Ryanair racism storm highlights that passengers have a duty to look after one another

Plane talk: It’s up to us to call out abusive fellow travellers

Simon Calder
Travel Correspondent
Sunday 28 October 2018 06:35
Delsie Gayle rejects apology from fellow Ryanair passenger David Mesher after 'racist' outburst

We know that Ryanair flight FR15 departed on time from Barcelona airport on Friday 19 October, and landed safely and punctually on time at Stansted. We also know something of what happened in the cabin before departure.

A passenger who we now know to be David Mesher launched into a racist, foul-mouthed tirade against a fellow traveller on the flight, 77-year-old Delsie Gayle. Another passenger, David Lawrence, filmed the outburst on his phone – and it has now been viewed millions of times.

Mrs Gayle and her daughter Carol, who was on the flight, were extremely upset by the vile and threatening outburst.

Some politicians have called for a boycott of Ryanair. They argue that the cabin crew on the flight should clearly have removed the man responsible from the plane, but instead moved Mrs Gayle to another seat.

The implications: either the Irish airline does not train its staff properly, or it tolerates racism. Neither is true.

Ryanair could, though, have put its side of the story forward a lot earlier. Finally, on Friday morning a week after the incident, it explained:

“As the cabin crew believed they were dealing with an argument between two passengers, they followed company procedure, to defuse the argument, and separate the passengers by offering to move one to alternative seating.

“In this case, the female passenger was moved at her request, to a seat adjacent to her daughter who was also travelling on this flight.

“After moving the female passenger, both passengers were asked if they were ‘okay’, and both confirmed that they were. As far as the cabin crew were concerned, that was the end of the matter, and since there was no threat to aircraft safety, the issue of offloading one passenger did not arise.

“The captain was not informed of any argument between the two passengers, and nor were airport security in Barcelona alerted, because as far as the cabin crew were concerned, the verbal argument had been defused.”

In my experience, cabin crew the world over are professionals who have excellent “soft skills” and are generally very good judges of character and behaviour.

Regrettably, they encounter a fair amount of personal abuse in their daily work, and therefore are well tuned to identifying the demeanour of disruptive passengers. Indeed when you are welcomed aboard a plane, the senior cabin crew member is quietly sizing passengers up to identify anyone who might be a problem at altitude.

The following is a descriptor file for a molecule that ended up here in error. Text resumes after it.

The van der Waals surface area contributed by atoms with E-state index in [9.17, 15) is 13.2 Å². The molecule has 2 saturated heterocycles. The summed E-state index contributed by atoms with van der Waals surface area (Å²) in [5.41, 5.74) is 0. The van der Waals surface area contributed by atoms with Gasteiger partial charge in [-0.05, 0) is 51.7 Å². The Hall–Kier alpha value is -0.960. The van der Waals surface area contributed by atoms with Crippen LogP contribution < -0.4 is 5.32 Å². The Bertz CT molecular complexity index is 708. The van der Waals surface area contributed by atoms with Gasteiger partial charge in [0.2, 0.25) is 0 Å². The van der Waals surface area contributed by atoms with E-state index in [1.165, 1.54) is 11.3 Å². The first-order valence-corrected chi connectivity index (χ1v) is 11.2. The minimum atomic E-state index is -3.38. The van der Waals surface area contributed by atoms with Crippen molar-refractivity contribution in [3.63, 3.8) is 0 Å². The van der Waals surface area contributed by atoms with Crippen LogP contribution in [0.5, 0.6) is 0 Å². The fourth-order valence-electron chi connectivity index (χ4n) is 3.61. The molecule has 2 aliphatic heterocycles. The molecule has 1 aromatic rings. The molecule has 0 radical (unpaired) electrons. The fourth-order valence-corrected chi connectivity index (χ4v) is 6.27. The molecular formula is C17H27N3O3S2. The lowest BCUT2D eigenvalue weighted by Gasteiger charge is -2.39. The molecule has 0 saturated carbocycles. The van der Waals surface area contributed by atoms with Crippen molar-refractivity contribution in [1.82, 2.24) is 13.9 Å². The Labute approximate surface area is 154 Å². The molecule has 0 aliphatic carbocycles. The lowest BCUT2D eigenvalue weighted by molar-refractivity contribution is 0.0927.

In cases of disruption when still on the ground, airlines have clear procedures in place – often informed by the very good guidelines provided by the UK Flight Safety Committee.

“Aggressive and threatening behaviour has unfortunately become more common in our society,” they say.

“Although unruly passengers represent only a minute proportion of our passengers as a whole, we must never forget that one aggressive passenger can jeopardise safety on board.”

The committee has set three levels of disruption and prescribes the appropriate response. A Category 1 passenger is: “Aggressive or abusive but possible to influence. Compliance after staff intervention.”

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Category 3 applies in the case of: “Physical violence, threats and other punishable behaviour.”

The video evidence indicates this was clearly a “Category 3” case, calling for the immediate removal of the offender.

But the film suggests the cabin crew were not present for the nastiest parts of the rant. In the absence of other passengers pointing out the racism and threats, it was not unreasonable for them to conclude the offender was “Category 1”: unpleasant but to be tolerated.

When something serious happens on a plane, airline passengers have a duty to look after one another. That includes calling out abusive fellow travellers by informing cabin crew of unacceptable behaviour. And don’t save the video evidence for social media: show it to cabin crew so they can do something about it. This appalling episode will, I hope, remind everyone of that obligation.

Meanwhile, David Mesher will not be allowed on Ryanair again – a relief for those of us who will continue to fly with the airline.

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